To report a suspected Illicit Discharge, call the Department of Public Works: 410.996.5265
A municipal separate storm sewer system (MS4) refers to the system of pipes, ditches, and/or gullies, managed by a government entity, used for stormwater collection and distribution. The release of non-stormwater discharge into a stormwater sewer system, either accidentally or purposely, is considered an illicit discharge. Illicit discharges enter the stormwater sewer system through direct or indirect connections. An example of a direct connection is wastewater piping connected to a stormwater drain. An example of an indirect connection is dumping oil straight into a stormwater drain.
- Sanitary wastewater
- Car wash wastewater
- Improper oil disposal
- Radiator flushing
- Laundry wastewater
- Spills from roadway accidents
- Improper disposal of auto and household toxins
- Improper disposal of yard waste, such as leaves
Illicit discharges flow, untreated, into the Chesapeake Bay through the county's streams, rivers and ponds, resulting in poor water quality conditions. These water bodies potentially serve as local drinking water sources, habitat for wildlife, and recreational areas used for swimming, boating and fishing. When polluted stormwater enters a storm drain, it is released into a water body, such as a stream. One common misconception is that stormwater is treated after it enters a storm drain. Typically, this is not the case. In most instances, stormwater is not cleaned or treated before entering a stream, river, pond, or bay.
Maintain vehicles properly to prevent leaks
Recycle used motor oil at the Cecil County Central Landfill
Compost leaves, grass clippings, and other yard waste
Dispose of paint and other household waste products properly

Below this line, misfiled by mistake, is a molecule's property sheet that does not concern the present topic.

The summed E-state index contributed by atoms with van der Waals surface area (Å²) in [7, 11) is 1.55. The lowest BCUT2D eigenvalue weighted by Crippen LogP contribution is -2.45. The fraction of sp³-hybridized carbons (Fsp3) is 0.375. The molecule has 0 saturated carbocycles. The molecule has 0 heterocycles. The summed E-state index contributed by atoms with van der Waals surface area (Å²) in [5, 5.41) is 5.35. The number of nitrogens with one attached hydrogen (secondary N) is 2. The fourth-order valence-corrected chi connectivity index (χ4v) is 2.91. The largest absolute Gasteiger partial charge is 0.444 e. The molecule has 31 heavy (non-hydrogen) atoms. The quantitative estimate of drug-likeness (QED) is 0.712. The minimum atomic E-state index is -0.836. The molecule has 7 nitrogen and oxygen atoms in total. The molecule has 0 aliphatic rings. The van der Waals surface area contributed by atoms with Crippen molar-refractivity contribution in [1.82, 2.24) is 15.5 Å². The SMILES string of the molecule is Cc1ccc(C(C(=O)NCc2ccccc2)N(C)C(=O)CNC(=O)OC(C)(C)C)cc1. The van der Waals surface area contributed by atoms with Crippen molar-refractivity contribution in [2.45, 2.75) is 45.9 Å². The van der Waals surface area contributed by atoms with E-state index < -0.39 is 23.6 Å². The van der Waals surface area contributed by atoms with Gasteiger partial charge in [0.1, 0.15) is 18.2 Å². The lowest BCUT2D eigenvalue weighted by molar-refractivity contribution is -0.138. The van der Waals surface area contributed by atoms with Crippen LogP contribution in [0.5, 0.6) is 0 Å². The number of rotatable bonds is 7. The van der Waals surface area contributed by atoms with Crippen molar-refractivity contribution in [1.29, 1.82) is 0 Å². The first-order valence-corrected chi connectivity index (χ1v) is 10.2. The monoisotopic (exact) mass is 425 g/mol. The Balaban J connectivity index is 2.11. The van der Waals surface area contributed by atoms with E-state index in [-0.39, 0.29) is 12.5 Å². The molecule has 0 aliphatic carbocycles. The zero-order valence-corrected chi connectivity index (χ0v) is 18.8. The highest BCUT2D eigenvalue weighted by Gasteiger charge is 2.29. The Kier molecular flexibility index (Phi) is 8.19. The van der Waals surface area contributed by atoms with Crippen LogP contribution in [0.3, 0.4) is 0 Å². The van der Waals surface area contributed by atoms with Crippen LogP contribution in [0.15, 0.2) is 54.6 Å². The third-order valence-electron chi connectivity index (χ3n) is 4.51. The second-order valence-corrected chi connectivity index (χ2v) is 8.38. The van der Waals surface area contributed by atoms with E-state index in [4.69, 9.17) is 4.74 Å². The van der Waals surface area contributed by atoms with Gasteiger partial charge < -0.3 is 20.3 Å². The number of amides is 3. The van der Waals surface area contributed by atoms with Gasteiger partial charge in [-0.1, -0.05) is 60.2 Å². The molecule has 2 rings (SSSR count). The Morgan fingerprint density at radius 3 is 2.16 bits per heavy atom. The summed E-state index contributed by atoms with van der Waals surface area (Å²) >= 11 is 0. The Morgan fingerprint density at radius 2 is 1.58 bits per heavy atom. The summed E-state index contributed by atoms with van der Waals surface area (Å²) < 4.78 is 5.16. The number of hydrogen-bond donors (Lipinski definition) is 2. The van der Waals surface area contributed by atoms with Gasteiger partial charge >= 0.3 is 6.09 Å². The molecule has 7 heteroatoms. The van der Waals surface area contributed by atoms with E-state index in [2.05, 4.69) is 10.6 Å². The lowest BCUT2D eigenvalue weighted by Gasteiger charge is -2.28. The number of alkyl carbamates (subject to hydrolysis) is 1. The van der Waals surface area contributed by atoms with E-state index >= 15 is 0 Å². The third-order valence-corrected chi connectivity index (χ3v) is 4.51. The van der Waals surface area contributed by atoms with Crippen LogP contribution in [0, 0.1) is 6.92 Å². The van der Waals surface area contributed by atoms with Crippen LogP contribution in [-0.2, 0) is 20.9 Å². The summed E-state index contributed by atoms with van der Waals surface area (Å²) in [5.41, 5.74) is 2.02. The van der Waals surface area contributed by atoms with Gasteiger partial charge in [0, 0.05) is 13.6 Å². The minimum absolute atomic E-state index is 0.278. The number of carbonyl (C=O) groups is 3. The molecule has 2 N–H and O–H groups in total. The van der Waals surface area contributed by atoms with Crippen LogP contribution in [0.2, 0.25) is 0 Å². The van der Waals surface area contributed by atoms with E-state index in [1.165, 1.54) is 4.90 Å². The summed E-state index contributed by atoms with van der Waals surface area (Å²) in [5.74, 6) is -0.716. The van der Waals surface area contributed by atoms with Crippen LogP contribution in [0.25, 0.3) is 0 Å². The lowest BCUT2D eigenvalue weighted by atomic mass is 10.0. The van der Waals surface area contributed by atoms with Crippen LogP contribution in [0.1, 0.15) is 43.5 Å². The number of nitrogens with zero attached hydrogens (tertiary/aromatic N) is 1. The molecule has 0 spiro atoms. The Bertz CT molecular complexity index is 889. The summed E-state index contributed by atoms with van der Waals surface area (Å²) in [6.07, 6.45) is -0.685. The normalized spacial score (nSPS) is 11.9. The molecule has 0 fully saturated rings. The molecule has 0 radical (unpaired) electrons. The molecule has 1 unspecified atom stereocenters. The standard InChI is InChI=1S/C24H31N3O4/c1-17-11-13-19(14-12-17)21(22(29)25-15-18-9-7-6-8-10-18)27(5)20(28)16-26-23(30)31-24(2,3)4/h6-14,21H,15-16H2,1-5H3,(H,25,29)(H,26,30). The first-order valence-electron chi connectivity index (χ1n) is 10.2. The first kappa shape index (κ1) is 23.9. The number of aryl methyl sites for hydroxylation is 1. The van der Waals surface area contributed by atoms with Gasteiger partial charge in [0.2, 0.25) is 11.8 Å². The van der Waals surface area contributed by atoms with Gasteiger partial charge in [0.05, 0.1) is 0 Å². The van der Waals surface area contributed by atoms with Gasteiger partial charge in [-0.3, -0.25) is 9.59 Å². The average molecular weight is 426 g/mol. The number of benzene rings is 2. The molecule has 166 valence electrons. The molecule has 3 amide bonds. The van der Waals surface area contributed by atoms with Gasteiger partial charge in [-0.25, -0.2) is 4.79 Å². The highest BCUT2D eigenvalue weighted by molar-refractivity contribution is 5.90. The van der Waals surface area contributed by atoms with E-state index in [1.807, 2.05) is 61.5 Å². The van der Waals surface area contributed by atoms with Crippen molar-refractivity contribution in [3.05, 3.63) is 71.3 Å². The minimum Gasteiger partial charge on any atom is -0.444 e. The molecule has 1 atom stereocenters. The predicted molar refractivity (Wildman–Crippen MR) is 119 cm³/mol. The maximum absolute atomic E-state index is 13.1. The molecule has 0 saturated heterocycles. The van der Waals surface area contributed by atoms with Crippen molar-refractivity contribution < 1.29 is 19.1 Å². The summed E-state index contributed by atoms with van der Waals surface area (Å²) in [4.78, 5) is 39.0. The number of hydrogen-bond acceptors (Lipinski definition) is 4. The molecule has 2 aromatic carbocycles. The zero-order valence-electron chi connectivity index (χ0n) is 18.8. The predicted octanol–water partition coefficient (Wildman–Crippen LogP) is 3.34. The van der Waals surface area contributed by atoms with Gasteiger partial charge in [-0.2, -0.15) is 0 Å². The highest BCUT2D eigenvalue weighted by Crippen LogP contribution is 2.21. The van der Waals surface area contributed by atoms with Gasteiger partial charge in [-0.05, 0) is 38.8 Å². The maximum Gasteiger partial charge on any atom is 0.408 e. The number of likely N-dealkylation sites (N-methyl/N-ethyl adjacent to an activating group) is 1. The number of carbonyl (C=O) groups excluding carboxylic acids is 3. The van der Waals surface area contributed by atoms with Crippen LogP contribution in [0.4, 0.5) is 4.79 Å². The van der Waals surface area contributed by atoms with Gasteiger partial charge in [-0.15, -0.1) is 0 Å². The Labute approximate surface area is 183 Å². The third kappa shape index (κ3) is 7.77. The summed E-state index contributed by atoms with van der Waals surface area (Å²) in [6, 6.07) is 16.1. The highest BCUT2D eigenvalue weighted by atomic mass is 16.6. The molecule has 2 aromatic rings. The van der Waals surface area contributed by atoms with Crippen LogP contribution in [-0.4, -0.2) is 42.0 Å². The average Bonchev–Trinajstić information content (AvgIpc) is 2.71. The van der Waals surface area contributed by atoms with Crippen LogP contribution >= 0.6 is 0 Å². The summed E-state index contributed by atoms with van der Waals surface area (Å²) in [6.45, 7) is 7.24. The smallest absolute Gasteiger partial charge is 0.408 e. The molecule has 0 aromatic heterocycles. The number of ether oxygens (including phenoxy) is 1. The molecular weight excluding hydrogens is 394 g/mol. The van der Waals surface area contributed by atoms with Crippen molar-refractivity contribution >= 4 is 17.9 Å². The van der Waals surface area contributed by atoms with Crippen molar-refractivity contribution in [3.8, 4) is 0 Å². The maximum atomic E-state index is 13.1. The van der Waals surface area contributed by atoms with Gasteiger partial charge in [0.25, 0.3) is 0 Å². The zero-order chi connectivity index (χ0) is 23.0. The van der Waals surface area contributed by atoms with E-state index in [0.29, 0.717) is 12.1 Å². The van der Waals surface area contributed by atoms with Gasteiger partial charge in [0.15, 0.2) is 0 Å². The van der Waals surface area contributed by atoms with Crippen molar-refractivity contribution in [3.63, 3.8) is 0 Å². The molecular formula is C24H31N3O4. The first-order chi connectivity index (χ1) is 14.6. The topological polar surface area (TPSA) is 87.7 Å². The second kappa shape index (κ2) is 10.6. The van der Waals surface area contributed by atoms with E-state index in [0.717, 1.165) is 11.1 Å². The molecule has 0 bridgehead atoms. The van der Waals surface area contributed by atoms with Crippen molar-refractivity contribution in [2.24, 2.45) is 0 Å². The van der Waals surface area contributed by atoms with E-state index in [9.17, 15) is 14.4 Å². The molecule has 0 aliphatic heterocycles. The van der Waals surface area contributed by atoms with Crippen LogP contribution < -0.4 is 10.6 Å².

Report direct illicit connections to the Cecil County Department of Public Works
Eliminating illicit discharges is a key component to protect water quality, guard public health and reduce negative economic impacts within Cecil County. When water bodies do not meet designated uses for drinking water, fishing, or recreation, tourism and waterfront home values may fall; fishing and shellfish harvesting can be restricted or halted; and illicit discharges can close beaches. In addition to those significant impacts, numerous fish kills and other aquatic life losses have occurred in watersheds as a direct result of illicit discharges.
In addition to the obvious economic, environmental, and health impacts, illicit discharges are regulated under the Clean Water Act. The Clean Water Act was passed in 1972 and has been amended multiple times. The most recent revision pertaining to illicit discharges is the NPDES Phase II Final Rule (1999), which includes a minimum control requirement that measures illicit discharge detection and elimination. In order to satisfy this measure, Cecil County must make a plan to include the following five components for implementation:
- Develop a storm sewer system map that shows the location of all outfalls and the names and locations of all water of the United States that receive discharges from those outfalls
- Prohibit, through ordinance, non-stormwater discharges into the storm sewer system and implement appropriate enforcement procedures and actions
- Develop and implement a plan to detect and address illicit discharges to the MS4
- Educate public employees, businesses, and the general public of hazards associated with illicit discharges and improper waste disposal
- identify the appropriate best management practices and measurable goals for this minimum measure